Hey fellow managers and leaders,
It’s great to see that many of you have downloaded the Future of Meetings Report and shared the takeaways with your teams. We’re glad that it’s helping you run productive meetings!
If you haven’t downloaded the report yet, you can do so here. And of course, feel free to share your thoughts on social media!
Now, back to the usual programming. This week we’re talking about employee resignations, emotional intelligence, psychological safety, and performance reviews…
😳 “I Quit!” How to Tactfully Handle Employee Resignations? (9 min read) | Fellow Blog
TLDR: Your employee just quit. It’s terrible timing. You’re not sure when you’re going to have time to fit in interviews, onboarding, and training. You’re worried about putting extra work onto the other staffers, and you really just want to scream into a pillow. Now what?
- Congratulate the employee on the new opportunity and let them know that you will miss having them on your team.
- Develop a transition plan (also known as an off-boarding plan) and discuss it with the departing employee to see if they have anything to add before sharing it with the team.
- Schedule an exit interview with the employee with the goal of understanding what the employee felt were the best parts and the worst parts of the job.
“Having an employee quit suddenly can indeed seem like a slap in the face and one more thing on the very long list of things you need to deal with – but it is important for the well-being of your remaining team, your reputation, staff morale, workflow, and even the mindset of that departing employee, that you keep your cool, follow the steps, and handle the resignation with tact and grace.”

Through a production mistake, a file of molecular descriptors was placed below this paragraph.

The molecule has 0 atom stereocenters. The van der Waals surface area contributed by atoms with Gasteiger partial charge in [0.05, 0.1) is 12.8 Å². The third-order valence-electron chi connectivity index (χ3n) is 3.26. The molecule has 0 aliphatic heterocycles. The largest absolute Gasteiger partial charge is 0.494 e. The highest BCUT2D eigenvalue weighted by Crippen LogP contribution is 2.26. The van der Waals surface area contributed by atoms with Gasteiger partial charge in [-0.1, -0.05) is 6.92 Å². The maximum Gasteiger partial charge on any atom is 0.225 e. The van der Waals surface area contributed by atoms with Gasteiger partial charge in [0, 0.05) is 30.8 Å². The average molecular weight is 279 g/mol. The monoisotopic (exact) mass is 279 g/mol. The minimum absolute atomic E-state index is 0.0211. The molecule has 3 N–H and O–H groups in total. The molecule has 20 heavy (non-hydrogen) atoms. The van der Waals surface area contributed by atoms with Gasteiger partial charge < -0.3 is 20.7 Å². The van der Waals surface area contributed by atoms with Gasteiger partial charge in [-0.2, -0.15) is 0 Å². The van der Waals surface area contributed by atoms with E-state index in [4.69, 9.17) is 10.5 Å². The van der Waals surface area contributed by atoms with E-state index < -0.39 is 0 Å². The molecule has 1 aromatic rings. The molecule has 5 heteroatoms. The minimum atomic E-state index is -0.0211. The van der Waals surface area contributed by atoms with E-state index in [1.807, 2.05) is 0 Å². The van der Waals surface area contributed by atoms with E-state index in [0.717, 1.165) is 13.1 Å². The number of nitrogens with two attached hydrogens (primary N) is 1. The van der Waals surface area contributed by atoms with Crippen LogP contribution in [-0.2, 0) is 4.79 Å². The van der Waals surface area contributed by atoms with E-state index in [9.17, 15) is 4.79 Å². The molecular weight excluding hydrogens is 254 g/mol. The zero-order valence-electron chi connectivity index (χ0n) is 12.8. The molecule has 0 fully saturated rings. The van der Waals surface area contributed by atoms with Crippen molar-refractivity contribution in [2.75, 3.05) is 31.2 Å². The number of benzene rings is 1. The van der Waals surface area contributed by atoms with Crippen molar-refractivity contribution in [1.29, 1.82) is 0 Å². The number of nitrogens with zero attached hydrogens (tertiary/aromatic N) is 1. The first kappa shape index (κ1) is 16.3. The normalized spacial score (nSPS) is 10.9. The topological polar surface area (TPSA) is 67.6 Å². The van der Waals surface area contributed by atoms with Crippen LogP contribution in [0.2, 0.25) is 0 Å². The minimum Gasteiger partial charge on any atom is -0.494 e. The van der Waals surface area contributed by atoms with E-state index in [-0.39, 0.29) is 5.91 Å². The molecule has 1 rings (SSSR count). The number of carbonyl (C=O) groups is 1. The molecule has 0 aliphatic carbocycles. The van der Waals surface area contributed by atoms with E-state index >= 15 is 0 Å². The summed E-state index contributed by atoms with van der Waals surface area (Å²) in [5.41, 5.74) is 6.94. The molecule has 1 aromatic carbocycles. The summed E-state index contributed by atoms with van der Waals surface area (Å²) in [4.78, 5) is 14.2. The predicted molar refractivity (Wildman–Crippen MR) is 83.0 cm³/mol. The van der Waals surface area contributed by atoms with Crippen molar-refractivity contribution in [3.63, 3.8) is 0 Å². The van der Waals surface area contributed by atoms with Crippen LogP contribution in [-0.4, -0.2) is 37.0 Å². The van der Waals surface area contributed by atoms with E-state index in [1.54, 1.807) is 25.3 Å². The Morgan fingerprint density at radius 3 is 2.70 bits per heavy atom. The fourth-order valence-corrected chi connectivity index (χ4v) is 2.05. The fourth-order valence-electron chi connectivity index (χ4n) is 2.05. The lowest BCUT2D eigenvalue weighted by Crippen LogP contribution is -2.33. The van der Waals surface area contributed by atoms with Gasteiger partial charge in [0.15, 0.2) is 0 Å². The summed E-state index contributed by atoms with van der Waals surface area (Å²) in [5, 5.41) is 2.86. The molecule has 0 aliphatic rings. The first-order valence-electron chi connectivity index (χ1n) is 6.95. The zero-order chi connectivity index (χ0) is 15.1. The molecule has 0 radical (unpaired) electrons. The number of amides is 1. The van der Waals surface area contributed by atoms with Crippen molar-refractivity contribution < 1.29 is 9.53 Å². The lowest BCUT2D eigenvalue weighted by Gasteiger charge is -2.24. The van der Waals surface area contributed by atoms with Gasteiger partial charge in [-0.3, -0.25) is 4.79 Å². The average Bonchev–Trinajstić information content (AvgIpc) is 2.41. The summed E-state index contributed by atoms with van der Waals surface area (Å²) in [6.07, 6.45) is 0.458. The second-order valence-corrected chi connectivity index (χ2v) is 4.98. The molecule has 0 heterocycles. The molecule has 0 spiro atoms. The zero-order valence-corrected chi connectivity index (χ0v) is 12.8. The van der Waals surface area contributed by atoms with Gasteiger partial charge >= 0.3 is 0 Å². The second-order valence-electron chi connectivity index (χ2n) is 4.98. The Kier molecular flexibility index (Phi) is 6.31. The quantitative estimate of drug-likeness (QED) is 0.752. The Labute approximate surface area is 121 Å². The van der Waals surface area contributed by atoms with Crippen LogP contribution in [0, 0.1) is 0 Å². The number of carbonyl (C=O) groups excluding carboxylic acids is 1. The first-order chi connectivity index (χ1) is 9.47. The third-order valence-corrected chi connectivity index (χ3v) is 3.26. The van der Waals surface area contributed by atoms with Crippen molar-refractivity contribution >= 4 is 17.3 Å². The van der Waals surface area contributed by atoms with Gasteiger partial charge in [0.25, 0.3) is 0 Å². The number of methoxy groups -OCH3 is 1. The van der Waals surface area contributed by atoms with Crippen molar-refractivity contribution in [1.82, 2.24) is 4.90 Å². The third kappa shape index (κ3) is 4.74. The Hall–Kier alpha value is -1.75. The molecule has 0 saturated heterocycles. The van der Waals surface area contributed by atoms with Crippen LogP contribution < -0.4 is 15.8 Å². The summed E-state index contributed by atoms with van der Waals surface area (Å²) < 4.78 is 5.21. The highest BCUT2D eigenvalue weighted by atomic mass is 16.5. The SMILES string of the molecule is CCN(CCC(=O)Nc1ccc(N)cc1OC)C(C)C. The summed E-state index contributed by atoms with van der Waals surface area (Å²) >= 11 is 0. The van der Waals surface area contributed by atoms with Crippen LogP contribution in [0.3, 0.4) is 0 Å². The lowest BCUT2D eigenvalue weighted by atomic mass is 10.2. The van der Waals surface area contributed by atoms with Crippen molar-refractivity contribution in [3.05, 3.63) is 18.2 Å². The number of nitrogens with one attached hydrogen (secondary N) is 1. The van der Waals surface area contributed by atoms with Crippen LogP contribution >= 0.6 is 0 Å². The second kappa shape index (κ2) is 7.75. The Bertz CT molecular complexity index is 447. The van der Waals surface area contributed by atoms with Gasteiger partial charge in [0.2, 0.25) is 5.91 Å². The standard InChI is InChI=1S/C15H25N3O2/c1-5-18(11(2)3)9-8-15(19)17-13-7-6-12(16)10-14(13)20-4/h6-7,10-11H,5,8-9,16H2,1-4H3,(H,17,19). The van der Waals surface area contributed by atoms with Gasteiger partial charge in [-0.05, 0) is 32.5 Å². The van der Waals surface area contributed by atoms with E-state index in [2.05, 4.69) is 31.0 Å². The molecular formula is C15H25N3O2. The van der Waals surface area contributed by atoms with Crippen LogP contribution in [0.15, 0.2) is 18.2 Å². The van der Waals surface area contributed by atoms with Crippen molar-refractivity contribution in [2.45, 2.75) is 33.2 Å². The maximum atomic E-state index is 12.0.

🌱 Navigating Engineering Performance Reviews (13 min read) | Lead Dev
TLDR: “But I thought I was getting promoted this cycle”… this is what Smruti Patel, Head of Engineering at Stripe, heard from a direct report a decade ago, without knowing why the employee was disappointed. Since then, Smruti has developed a playbook to share performance feedback and set clear expectations, ensuring that performance reviews aren’t a surprise for the team.
- Onboard with structure and intent. Break down goals into a 30-60-90 day format, which focuses on learning, discovery, relationship-building, and impact.
- Drive alignment by setting clear expectations. For each individual, pick one or two top wins that they’d like to achieve over the next term in the form of key results or success metrics.
- Provide ongoing mentorship, coaching, and feedback. Leverage regular 1:1s, or the preferred medium of feedback, to call out what’s working well and what needs to change, early and often.
“When we step back, we can see that navigating performance reviews requires understanding the systems of systems: the factors and the frameworks that can help foster growth and learning. As a leader, supporting yourself, your peers, and your team effectively through these provides you the highest leverage for building, empowering, and growing high-performing teams.”
🧠 Emotional Intelligence in the Workplace: A Guide for Leaders (7 min read) | Fellow Blog